Tag Archives: Don Quixote

Go See This Movie

Image result for bear chasing bison

So, funny story.

I went to see a movie earlier today about a bear chasing a burned bison. Then some kids got killed at Yellowstone National Park. Then a self-admitted murderer was set free without as much as a trial. Something about holes being looped together, or loops being holed together…or some such thing. But that wasn’t the funny part.

The funny part came approximately 20 minutes into watching Population Zero, the much-heralded film from producer @TylerLevine and directors @JulianPinder and @Adamlevins, when a grouchy old man a few rows up from me proclaimed (loud enough for everyone in the theatre to hear), “I didn’t pay to come and see a documentary! I want to see a real movie!” His wife (I assume) then fled to the other side of the row (i.e. the burned/shamed bison), while the husband (i.e. the stalking bear) soon followed her lead and took a seat beside her on the far end.

The theatre quickly filled with the smell of urine because the rest of us were busy peeing our pants laughing.

First thing’s first, though: Population Zero is so good and in so many ways that it’s hard to believe it was made on a shoestring budget. The cinematography was breathtaking, the music mesmerizing, the acting spot-on and completely believable, and the storyline compelling, to say the least.

Second thing’s, well, second. Duh! I don’t want to give away too much, but if you believe metafiction works like Don Quixote, Barney’s Version and The New York Trilogy  are not “real” novels – and metacinema works such as A Clockwork Orange, Fight Club and Stranger than Fiction are not “real” films – because their creators warped the whole suspension of disbelief thing, then perhaps Population Zero is not for you.

If, however, you go in open-minded and appreciate real grit through the cinematic lens, then you will be drawn in as slowly as the waters of the Upper Niagara River. Soon enough, without even realizing it, you’ll be sent barreling down the river when you suddenly hit a series of rapids, your heart pounding with anticipation. This all culminates in an ending that is sure to shock/surprise/titillate even the harshest of movie critics when the Falls themselves seem to knock you over the head right out of the blue.

To sum up: (1) Bison and bears make interesting animals to watch chase each other; (2) do not camp in an area of any national park without at least 12 local residents; and (3) Niagara Falls makes a wonderful metaphor for strong-to-quite-strong films.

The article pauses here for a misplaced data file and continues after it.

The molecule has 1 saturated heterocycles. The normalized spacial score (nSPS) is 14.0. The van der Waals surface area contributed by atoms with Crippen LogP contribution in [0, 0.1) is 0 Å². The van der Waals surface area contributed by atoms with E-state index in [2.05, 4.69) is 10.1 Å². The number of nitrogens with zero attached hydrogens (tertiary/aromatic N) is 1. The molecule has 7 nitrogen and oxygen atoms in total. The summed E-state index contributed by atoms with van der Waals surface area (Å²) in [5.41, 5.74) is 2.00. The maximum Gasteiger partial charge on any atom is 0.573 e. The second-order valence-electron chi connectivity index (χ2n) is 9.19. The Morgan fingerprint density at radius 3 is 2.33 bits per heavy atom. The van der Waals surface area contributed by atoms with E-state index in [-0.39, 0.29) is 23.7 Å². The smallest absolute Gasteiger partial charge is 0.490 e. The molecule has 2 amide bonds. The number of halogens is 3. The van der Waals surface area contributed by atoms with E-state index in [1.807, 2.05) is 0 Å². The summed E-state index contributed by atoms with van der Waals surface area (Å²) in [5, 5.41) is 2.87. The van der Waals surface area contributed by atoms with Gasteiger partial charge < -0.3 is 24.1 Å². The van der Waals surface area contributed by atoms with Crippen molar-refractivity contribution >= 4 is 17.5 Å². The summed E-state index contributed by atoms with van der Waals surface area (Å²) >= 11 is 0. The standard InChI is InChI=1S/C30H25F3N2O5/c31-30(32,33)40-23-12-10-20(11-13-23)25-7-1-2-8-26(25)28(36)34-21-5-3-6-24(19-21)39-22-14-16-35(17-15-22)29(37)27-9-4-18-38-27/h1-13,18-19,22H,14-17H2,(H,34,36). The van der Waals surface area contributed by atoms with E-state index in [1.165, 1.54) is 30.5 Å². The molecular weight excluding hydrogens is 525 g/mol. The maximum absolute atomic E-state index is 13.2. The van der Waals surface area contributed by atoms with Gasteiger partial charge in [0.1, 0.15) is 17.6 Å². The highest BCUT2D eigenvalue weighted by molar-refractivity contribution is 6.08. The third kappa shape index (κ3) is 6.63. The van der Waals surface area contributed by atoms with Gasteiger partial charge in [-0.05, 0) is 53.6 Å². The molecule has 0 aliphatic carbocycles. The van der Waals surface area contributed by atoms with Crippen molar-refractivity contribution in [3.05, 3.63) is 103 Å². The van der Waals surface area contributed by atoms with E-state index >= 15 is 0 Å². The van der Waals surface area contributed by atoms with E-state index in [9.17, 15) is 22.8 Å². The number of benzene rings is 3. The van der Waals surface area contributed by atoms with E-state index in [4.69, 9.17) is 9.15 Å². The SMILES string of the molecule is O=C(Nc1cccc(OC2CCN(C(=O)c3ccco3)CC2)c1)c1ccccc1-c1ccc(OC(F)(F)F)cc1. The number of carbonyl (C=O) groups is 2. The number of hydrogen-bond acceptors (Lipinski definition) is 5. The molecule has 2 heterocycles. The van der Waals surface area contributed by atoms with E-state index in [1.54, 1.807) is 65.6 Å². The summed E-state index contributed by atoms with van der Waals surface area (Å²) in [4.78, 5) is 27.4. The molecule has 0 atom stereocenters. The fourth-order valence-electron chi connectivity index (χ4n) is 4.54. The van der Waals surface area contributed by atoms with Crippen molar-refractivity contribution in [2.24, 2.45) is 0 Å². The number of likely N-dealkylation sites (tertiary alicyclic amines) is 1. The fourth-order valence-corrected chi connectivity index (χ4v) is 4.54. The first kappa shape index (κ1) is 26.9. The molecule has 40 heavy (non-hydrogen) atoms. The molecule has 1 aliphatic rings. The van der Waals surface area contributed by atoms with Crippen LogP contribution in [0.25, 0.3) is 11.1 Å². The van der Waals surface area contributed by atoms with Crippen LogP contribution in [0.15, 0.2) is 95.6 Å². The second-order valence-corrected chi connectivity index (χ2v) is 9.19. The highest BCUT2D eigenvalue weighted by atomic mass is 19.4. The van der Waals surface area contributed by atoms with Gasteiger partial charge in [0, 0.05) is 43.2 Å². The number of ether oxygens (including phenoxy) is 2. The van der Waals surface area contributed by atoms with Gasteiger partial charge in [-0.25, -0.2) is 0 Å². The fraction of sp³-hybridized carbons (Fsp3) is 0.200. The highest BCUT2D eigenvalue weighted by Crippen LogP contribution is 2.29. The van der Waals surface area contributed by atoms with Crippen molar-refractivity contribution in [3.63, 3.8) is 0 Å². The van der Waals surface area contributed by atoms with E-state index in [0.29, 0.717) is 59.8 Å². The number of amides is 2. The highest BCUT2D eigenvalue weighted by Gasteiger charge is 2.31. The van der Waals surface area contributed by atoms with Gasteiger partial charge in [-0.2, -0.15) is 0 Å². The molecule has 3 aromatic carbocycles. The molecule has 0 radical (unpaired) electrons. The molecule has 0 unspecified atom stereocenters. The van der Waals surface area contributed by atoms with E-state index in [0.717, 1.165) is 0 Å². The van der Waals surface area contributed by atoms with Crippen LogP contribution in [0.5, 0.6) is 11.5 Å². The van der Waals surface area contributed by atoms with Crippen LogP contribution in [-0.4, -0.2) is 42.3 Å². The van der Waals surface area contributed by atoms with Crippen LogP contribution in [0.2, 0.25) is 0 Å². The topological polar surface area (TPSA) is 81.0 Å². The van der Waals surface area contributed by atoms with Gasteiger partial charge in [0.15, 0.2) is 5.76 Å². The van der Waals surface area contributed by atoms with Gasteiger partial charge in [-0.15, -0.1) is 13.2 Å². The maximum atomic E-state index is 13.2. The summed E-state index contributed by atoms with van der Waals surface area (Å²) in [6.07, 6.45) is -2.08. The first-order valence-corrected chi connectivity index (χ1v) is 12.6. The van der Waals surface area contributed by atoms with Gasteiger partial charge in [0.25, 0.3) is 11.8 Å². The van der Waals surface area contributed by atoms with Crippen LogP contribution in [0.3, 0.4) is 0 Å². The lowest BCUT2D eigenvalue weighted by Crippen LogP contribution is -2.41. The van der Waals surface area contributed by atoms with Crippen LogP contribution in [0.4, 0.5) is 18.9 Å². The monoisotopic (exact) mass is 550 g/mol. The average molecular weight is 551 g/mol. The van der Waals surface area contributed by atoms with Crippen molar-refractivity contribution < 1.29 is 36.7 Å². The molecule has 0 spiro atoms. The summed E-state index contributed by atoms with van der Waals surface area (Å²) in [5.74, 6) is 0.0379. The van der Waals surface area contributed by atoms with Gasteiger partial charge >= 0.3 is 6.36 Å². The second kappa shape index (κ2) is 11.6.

The end.

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A Necessary Return to the Long Novel?

Image result for huge book

@Borisk (Boris Kachka) over at vulture.com has come up with some rather hefty books he thinks we should all read. Entitled “26 Very Long Books Worth the Time They’ll Take to Read,” the list for me includes some obvious choices (Don Quixote, War and Peace, A Suitable Boy), some I’ve been meaning to read for years (Infinite Jest, Bleak House, The Stand), some surprises (Middlemarch [yawn], 1Q84 [The Wind-Up Bird Chronicle was a much “bigger” book, if a much smaller published work]), and some I simply have to disagree with (Life and Fate, Underworld).

Still, on this day of reflection, I can’t help but wonder if our collective blasé/anti-establishment/angry mood couldn’t best be tempered by a serious sit-down with a tome heavy enough to buoy a ship in stormy weather and insightful enough to make us actually “think” (yes, it’s in quotation marks).

As Kachka points out, “Binge-watching is easy; just drag the laptop into bed and go. But savoring a book of, say, 800 pages or longer is a project.”

Although my book club would draw and quarter me if I suggested it, especially after our last pick, Alejandro Zambra’s Multiple Choice (128 pages), perhaps it is time for all of us to make at least one book a year one of those tomes we’ve been promising ourselves for years we’d read. For me, that starts with what is currently on my bedside table, Rohinton Mistry’s A Fine Balance, a paltry 608 pages. I know, I know. Weak. But it’s a start.

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